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Check out the 'Louis Vuitton of cars'
IF A three Michelin-starred restaurant or the house of Chanel can epitomise the idea of French luxury, then why not a car? The answer to that might be found inside the DS Salon on Alexandra Road, a newly renovated space at one end of the Cycle & Carriage building.
Step in and the first thing you see is a poster of the Eiffel Tower, looming nearly 4 metres tall. And there in the midst of textured walls, artful furniture and more French iconography, you find the DS 7 Crossback. It's a car The Business Times called "an opulent motoring experience" but is also something of a modern day anomaly: a French luxury car.
The French might know their food and fashion, but German brands such as Audi, BMW and Mercedes-Benz rule the luxury car world. Globally, they account for the vast majority of sales in the premium segment, and their parent companies even control many of the most prestigious non-German brands, such as Bentley, Bugatti, Lamborghini and Rolls-Royce.
Sweden's Volvo puts up something of a fight, but with 1,412 cars registered in Singapore last year, its sales were less than half of Audi's, the weakest of the German trio.
Yet, France is such a natural fit with luxury that the real anomaly is the country's absence in the premium car world, argues Maxime Simoncini, area manager for DS Automobiles, South East Asia. He even has a ready shorthand for how to describe DS. "We want to be the equivalent of the Louis Vuitton of the automotive industry," he says.
DS Automobiles was spun off from Citroen's style-oriented DS models in 2015 to become a standalone brand, much the same way Jaguar-Land Rover took the Range Rover name from a single car and now uses it for a variety of models.
The name itself comes from the 1955 Citroen DS, a design and technology icon that came to be nicknamed "the Goddess", from the French word "Déese".
Citroen's modern-day DS line-up was starting to have its own personality, says Mr Simoncini, leaving the French carmaker with the idea that it would make sense to split the two brands.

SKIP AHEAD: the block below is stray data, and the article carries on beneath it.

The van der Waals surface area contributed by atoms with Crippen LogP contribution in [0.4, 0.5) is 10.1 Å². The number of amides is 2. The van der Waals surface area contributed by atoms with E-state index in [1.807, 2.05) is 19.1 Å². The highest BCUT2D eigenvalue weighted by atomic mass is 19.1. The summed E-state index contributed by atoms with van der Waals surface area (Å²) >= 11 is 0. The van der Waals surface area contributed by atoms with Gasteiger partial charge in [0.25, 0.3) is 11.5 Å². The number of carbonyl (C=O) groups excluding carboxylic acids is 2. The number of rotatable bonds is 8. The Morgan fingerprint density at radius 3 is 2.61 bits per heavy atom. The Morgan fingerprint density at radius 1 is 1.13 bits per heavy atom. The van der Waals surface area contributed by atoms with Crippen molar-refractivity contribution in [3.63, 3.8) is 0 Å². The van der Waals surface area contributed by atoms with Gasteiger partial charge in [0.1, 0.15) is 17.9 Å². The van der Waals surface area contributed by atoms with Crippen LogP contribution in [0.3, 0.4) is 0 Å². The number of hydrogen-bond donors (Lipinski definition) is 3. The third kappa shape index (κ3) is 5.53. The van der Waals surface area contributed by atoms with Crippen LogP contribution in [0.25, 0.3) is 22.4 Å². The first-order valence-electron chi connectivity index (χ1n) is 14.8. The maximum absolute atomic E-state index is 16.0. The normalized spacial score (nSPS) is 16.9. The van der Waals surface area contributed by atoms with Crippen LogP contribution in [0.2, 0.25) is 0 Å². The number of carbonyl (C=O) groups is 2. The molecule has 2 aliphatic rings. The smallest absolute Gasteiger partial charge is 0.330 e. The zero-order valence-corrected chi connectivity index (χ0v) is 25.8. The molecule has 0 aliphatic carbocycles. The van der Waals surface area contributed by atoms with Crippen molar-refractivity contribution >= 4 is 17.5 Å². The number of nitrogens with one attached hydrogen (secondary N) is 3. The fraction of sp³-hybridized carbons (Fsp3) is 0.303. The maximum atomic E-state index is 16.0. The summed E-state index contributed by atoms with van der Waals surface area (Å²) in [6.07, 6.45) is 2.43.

In many countries, the premium sector is expanding faster than the mass market, so the spinoff also made business sense, he adds.
But establishing a luxury label can be a brutal challenge. Hyundai's Genesis brand has eyed the Singapore market for some time but it has yet to dip its toes in; while after years of trying to establish itself in Western Europe, Nissan's Infiniti decided last month to pull out altogether.
Mr Simoncini says DS Automobiles' main weapon is its automobiles. "We have to make the customers sit in this car," he says of the DS 7 Crossback. "I think when you sit, really, in a DS 7, then you sit in a competitors' car, you'll feel the difference."
DS Auto's gameplan is to woo drivers from the German norm with cars that offer fine design, attention to detail and the latest technology. Unlock the DS 7, for example, and the jewel-like LEDs in its headlamps swivel into position. Start the engine, and a timepiece from French watchmaker B.R.M. rises gracefully from the dashboard.
Its interior is designed with diamonds as a recurring theme, and Mr Simoncini points out that the upholstery resembles the handmade leather straps of the finest watches.
The DS 7 also has a camera to scan the road ahead for bumps, so the suspension can prepare itself for them, instead of merely reacting to them. It's a piece of tech you find only in top models from Mercedes or BMW, but DS Auto includes it because refinement is part of the brand's DNA - the 1955 DS had advanced suspension to let it float over bumps, too.
"I think the product will speak for itself," says Mr Simoncini. "When you have a good product, people will, of course, speak about it, speak to their friends and give good word-of-mouth."
DS Auto's confidence in the car seems well-placed for now. In France, the DS 7 is leading its market segment in terms of sales, and it has helped the DS brand grow in countries such as Italy and Spain, where overall car sales are down.
But the brand is starting from a low baseline. With global sales of less than 60,000 cars last year, DS is tiny; German rival BMW is roughly 36 times bigger.
The French brand expects its volumes to get a boost when the DS 3 Crossback, a smaller model, joins its line-up. That is only due here early next year, however, so in the meantime Mr Simoncini expects to win customers the old-fashioned way: by trying harder.
"In addition to the product itself, we have developed with our partner Cycle & Carriage a full customer experience. We call it the 'Only You' programme, to make the DS customer feel very special," he says. Buy a DS, for example, and you can have a valet collect the car for servicing and return it - no more cabbing it from the workshop and back.
Fine-dining discounts and invitations to special events are other perks of the Only You programme. Mr Simoncini hopes those efforts will help the DS brand gain momentum here, but won't be drawn on sales targets. "We're not focusing too much on the sales," he says. "We want to ensure that every customer will enjoy the best experience." Spoken like a true purveyor of luxury.